Prayer, Tributes For O’Connor
NEW YORK (AP) _ Despite 90-degree heat and a formidable line of mourners, Ruth Connell waited patiently to pay her respects to Cardinal John O’Connor.
``He was a man of God who believed in equality for all Christians,″ said Connell, who came to St. Patrick’s Cathedral after services at her own Methodist church in Brooklyn.
Prayers and tributes for the cardinal continued Sunday at the cathedral where his body lay in state on the altar in a red-velvet lined coffin for a third day.
Cardinal Angelo Sodano, the Vatican’s secretary of state, was scheduled to celebrate O’Connor’s funeral Mass today. O’Connor was then to be interred in the crypt beneath the cathedral’s altar, where all the previous archbishops of New York are buried.
Dignitaries expected to attend include President Clinton and the first lady; Vice President Al Gore; United Nations Secretary General Kofi Annan; Secretary of State Madeleine Albright; former President George Bush and his son, Republican presidential candidate George W. Bush.
Thousands from all walks of life have already come to bid farewell to O’Connor since news of his death Wednesday from brain cancer saddened a city, a state and a country. He was 80.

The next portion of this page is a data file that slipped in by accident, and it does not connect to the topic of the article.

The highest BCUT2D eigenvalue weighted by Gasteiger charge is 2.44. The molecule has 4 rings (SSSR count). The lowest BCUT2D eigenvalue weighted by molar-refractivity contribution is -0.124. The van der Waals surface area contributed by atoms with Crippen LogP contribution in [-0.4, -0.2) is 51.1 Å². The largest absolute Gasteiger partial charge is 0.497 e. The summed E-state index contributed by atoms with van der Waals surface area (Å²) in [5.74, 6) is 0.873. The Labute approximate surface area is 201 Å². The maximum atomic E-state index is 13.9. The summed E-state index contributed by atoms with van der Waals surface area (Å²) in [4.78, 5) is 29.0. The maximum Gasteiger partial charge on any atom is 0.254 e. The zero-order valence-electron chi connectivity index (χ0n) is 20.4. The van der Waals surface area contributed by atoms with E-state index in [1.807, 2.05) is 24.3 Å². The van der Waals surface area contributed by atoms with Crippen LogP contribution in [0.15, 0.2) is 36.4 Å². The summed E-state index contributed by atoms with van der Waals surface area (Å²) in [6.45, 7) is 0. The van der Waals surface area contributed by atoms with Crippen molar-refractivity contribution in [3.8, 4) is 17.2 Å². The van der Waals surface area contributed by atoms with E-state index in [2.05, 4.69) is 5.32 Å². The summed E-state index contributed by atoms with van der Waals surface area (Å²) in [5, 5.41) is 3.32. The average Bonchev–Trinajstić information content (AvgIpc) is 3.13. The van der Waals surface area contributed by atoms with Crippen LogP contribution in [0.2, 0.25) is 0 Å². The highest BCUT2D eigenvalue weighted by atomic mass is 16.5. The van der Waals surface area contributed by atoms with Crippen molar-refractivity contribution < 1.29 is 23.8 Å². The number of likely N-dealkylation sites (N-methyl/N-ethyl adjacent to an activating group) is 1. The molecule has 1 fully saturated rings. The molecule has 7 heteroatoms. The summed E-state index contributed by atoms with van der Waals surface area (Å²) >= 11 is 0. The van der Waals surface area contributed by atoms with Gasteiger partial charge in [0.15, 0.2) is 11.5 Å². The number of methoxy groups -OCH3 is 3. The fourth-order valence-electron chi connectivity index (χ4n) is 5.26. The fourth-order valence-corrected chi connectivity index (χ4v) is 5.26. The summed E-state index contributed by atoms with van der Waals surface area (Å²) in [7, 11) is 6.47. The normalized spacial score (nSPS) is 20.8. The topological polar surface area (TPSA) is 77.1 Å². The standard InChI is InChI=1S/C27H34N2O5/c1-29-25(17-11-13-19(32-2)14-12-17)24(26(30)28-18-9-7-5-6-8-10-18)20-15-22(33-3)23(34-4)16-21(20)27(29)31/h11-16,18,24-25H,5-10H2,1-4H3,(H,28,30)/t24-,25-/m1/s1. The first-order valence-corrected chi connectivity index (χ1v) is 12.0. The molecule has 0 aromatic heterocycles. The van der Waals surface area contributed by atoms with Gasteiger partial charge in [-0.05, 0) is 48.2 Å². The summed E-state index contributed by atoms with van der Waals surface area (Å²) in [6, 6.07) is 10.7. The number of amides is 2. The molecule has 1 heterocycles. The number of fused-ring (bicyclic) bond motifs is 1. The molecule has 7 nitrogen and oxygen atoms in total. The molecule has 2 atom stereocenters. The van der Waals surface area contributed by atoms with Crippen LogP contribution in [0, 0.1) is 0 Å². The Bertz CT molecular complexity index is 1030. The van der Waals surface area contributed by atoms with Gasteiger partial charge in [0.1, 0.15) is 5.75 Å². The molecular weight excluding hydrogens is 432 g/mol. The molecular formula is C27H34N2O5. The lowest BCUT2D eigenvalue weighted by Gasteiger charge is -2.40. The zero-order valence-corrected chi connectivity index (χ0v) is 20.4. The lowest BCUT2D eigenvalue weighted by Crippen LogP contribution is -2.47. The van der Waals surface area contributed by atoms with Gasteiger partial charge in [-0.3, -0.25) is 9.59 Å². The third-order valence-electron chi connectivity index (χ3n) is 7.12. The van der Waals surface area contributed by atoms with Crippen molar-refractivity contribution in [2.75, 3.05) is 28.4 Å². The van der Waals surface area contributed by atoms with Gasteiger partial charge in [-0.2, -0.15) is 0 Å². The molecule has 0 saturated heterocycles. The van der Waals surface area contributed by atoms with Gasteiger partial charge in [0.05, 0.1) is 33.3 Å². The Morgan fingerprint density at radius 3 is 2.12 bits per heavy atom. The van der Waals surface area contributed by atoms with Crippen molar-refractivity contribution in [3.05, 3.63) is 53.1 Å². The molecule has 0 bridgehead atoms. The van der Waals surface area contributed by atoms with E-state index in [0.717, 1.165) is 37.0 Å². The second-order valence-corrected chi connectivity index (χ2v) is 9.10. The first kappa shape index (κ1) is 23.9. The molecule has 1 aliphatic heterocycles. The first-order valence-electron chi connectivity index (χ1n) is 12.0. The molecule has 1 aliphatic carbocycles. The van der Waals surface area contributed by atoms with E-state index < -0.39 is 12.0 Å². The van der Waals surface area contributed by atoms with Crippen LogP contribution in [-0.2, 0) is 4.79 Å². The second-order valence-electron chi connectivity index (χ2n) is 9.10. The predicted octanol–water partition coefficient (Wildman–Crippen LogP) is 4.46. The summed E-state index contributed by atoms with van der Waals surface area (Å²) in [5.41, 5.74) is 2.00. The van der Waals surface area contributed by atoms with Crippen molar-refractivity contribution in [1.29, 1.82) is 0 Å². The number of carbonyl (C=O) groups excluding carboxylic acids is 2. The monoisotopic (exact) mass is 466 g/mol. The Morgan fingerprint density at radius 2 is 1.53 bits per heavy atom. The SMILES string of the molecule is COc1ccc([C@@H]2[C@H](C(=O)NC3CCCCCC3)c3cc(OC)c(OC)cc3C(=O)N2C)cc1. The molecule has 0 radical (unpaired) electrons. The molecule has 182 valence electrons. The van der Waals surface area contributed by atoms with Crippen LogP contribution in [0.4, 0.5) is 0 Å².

``We celebrate his life today as we mourn his passing,″ said the Rev. John Ferry, who presided over a Mass on Sunday morning, the first of three ceremonies throughout the day.
Archbishop Edwin O’Brien, who heads the Catholic Archdiocese for the U.S. Military and was friends with O’Connor, led an afternoon Mass, discussing the ``earlier priestly works of Father John O’Connor.″
At a third Mass, close friend Cardinal Bernard Law of Boston thanked those in attendance, mentioning that O’Connor’s family members ``are so consoled by the continual outpouring of the faithful here.″
That Mass was attended by cardinals from Cuba, Washington, D.C., and two from Rome, as well as Bishop Edward Michael Egan, 68 of Bridgeport, Conn., who is said to be a leading contender to replace O’Connor.
Bishop Henry Mansell, 62, of Buffalo, N.Y., and O’Brien, 60, the military archbishop, also have been mentioned as possible successors.
During 16 years at the helm of the nation’s most prominent Roman Catholic pulpit, O’Connor placed himself at the center of some of the country’s most heated debates, angering many with his staunch support of the Catholic church’s positions on abortion and homosexuality even as he charmed many critics with his warm wit.
``He’ll be greatly missed,″ said Leo Gualtieri of the city’s Queens borough. ``We hope the next cardinal will follow in his footsteps.″
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